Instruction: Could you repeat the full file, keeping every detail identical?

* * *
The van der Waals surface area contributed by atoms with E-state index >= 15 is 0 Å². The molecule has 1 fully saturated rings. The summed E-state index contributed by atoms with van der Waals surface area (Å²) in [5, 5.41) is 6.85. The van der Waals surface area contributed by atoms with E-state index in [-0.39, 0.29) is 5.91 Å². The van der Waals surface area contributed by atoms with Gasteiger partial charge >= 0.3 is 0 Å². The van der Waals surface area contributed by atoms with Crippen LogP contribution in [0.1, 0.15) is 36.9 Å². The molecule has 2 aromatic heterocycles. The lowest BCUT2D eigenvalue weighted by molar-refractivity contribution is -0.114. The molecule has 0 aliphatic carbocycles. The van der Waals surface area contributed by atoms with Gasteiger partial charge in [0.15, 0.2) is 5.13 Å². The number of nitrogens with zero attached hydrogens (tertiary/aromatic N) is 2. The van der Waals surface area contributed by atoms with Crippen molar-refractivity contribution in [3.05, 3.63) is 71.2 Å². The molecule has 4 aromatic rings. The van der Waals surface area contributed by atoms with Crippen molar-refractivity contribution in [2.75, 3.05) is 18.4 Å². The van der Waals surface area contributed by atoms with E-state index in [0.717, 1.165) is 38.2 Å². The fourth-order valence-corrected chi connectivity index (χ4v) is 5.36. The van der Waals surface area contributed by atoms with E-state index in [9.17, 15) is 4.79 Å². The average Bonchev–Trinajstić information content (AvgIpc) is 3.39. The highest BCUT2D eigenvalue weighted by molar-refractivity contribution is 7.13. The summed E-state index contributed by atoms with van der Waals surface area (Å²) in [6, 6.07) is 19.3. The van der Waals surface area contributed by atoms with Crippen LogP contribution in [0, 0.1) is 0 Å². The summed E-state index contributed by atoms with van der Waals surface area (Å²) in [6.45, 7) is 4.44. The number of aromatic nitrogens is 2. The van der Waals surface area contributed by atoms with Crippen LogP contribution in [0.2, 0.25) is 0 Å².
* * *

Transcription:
The van der Waals surface area contributed by atoms with E-state index >= 15 is 0 Å². The molecule has 1 fully saturated rings. The summed E-state index contributed by atoms with van der Waals surface area (Å²) in [5, 5.41) is 6.85. The van der Waals surface area contributed by atoms with E-state index in [-0.39, 0.29) is 5.91 Å². The van der Waals surface area contributed by atoms with Gasteiger partial charge >= 0.3 is 0 Å². The van der Waals surface area contributed by atoms with Crippen LogP contribution in [0.1, 0.15) is 36.9 Å². The molecule has 2 aromatic heterocycles. The lowest BCUT2D eigenvalue weighted by molar-refractivity contribution is -0.114. The molecule has 0 aliphatic carbocycles. The van der Waals surface area contributed by atoms with Gasteiger partial charge in [0.15, 0.2) is 5.13 Å². The number of nitrogens with zero attached hydrogens (tertiary/aromatic N) is 2. The van der Waals surface area contributed by atoms with Crippen molar-refractivity contribution in [3.05, 3.63) is 71.2 Å². The molecule has 4 aromatic rings. The van der Waals surface area contributed by atoms with Crippen molar-refractivity contribution in [2.75, 3.05) is 18.4 Å². The van der Waals surface area contributed by atoms with E-state index in [0.717, 1.165) is 38.2 Å². The fourth-order valence-corrected chi connectivity index (χ4v) is 5.36. The van der Waals surface area contributed by atoms with E-state index in [9.17, 15) is 4.79 Å². The average Bonchev–Trinajstić information content (AvgIpc) is 3.39. The highest BCUT2D eigenvalue weighted by molar-refractivity contribution is 7.13. The summed E-state index contributed by atoms with van der Waals surface area (Å²) in [6, 6.07) is 19.3. The van der Waals surface area contributed by atoms with Crippen LogP contribution in [0, 0.1) is 0 Å². The summed E-state index contributed by atoms with van der Waals surface area (Å²) in [6.45, 7) is 4.44. The number of aromatic nitrogens is 2. The van der Waals surface area contributed by atoms with Crippen LogP contribution in [0.2, 0.25) is 0 Å².